The Facebook Group That Proves You Can’t Escape Lubavitch

I think I was member no. 2649, or something like that. Relatively #OG, I guess.

By then, the group was picking up major momentum, only started the day before.

And now, a week later, this group of only-admin-approved members is roughly 7k strong.

It’s a Facebook group started by, and for, Chabad Jews– regardless of current affiliation or practice. It’s a diverse hodgepodge of 18-40 somethings from around the world, men and women, gezhe, FFBs, BTs, children of BTs, OTDs, Chabad Lite, Chabad Shtark, believers, agnostics, atheists, and any other label you could throw on them like spaghetti, who mainly identify with, or call themselves, Lubavitchers.

And oh, what a group.

At first, the content (which is impossible to keep up with, ask anyone who tries) was extremely funny. Like laugh-out-loud, tears-rolling-down-your-face funny. The stories from cheder, yeshiva, high school and seminary. The inside jokes. The impersonations. The memes. All the Mendel quips. We were all laughing with and at ourselves, any smatterings of tension totally dissolved in the humor. Wow. You get that joke, too? That happened to you, too? You can relate? Wow.

And then it became clear that for many, in those jokes, in those laughs, lies so much pain.  

And the conversation shifted.

Hundreds of posts and comments on our shared experience as Lubavitchers, layers of cognitive dissonance in our beliefs and practices, education gaps (a hot topic), community dysfunction, leadership lacks, intermarriage (“would you ever marry a goy?”), abuse, drugs, marriage, shlichus, children of ba’alei teshuvah, modesty, sex, music (thank you Tali Yess for your nightly niggun live shows), familial expectations, racism, gender roles and norms, the chassidus we love to learn, spirituality, physical abuse in yeshivas (so heart wrenching), G-d, Judaism, identity, the highs, the lows, the memories we hold onto and the ones we wish to forget– and the line the group agreed never to cross: always show respect for our Rebbe.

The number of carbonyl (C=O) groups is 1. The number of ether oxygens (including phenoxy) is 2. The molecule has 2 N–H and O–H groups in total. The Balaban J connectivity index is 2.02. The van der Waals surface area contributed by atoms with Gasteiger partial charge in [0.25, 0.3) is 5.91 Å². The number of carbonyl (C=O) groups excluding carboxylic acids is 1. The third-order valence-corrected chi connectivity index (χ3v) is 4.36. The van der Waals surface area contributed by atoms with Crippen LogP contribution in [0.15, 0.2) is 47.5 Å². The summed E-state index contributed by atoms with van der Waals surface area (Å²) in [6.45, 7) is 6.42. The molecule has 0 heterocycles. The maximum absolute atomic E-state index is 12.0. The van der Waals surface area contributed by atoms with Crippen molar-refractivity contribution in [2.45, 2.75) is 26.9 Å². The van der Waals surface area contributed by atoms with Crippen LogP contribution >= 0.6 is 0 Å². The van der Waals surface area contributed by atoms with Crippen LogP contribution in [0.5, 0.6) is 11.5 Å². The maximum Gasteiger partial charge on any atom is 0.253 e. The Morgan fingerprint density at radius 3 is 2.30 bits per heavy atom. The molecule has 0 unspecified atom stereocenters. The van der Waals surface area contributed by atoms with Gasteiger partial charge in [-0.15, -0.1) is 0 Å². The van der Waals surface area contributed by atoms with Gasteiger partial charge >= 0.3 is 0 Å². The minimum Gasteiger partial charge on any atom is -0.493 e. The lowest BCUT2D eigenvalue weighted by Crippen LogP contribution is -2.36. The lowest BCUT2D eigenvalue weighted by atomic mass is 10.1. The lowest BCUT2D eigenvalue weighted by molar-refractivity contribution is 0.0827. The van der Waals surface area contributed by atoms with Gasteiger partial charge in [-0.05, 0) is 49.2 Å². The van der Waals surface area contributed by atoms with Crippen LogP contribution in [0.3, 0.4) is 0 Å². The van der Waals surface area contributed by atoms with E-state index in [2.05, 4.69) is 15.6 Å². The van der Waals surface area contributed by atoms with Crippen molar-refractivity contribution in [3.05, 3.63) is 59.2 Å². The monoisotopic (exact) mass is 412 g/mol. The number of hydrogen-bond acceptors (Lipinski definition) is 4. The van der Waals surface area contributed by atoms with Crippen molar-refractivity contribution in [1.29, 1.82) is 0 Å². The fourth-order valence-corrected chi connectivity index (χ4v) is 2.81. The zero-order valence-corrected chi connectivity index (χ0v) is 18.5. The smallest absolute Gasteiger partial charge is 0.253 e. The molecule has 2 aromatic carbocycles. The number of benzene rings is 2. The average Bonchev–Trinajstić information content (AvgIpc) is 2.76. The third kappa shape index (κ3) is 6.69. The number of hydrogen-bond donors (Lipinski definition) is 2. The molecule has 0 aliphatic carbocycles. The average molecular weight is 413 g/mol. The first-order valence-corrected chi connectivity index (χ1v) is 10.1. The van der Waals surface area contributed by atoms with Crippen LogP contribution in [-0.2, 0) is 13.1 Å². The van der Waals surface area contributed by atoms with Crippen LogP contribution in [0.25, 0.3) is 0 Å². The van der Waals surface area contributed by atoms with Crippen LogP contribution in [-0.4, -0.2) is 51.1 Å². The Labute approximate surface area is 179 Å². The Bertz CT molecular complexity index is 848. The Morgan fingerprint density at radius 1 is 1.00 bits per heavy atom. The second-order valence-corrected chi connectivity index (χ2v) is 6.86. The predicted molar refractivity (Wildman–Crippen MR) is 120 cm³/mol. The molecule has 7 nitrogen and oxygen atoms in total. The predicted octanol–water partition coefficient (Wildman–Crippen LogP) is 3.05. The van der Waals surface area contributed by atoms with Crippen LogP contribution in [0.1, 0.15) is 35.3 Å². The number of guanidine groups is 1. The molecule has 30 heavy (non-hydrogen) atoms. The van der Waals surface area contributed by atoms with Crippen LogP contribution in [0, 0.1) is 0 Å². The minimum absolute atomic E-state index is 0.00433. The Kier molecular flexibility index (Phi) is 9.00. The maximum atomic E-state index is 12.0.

At no other time or space have so many people from the our broader community gathered with an open, (relatively) non-judgemental forum to truly bond, share, reflect, commiserate, laugh, and support each other.

Its like letting the puss out of a stubborn pimple, the collective catharsis of a community yearning for healing and understanding is a real relief- and so awesome to take part of.  We are witnessing, for each other, the pain, joy, privilege, and mystery that is being a Lubavitcher, today.

It’s therapeutic.

A couple of months back, I sat with a loved one who is no longer observant. I wanted to ask him all the questions that burned in my heart and soul, and I wanted him to ask me, tell me, anything that lingered in him. Why did he leave? Did something happen? Does he ever miss it? Does he think he’ll ever come back? What, if at all, is the line he will never cross?

He agreed to let me record the conversation- and I did. All two hours of it. And it was hard to hear. But so incredible. So honest. So telling about his path and the choices he made to bring him to where he is now.

And although at first he had fewer questions for me, as we talked and talked, his questions emerged. Do I have any doubts? Regrets? Thoughts I push out of my head lest they start nagging at my soul?

Hmm.

I had so many misconceptions about why he left observant practice and what I assumed him to believe about me, his still-religious older sister.

I was wrong.

How often do these conversations happen? How often do we truly listen, without hesitation? How often do we stop trying to be right and just be? How often do we place our judgements on the altar of real love and connection, ready to let go of our preconceptions to truly discover the Other?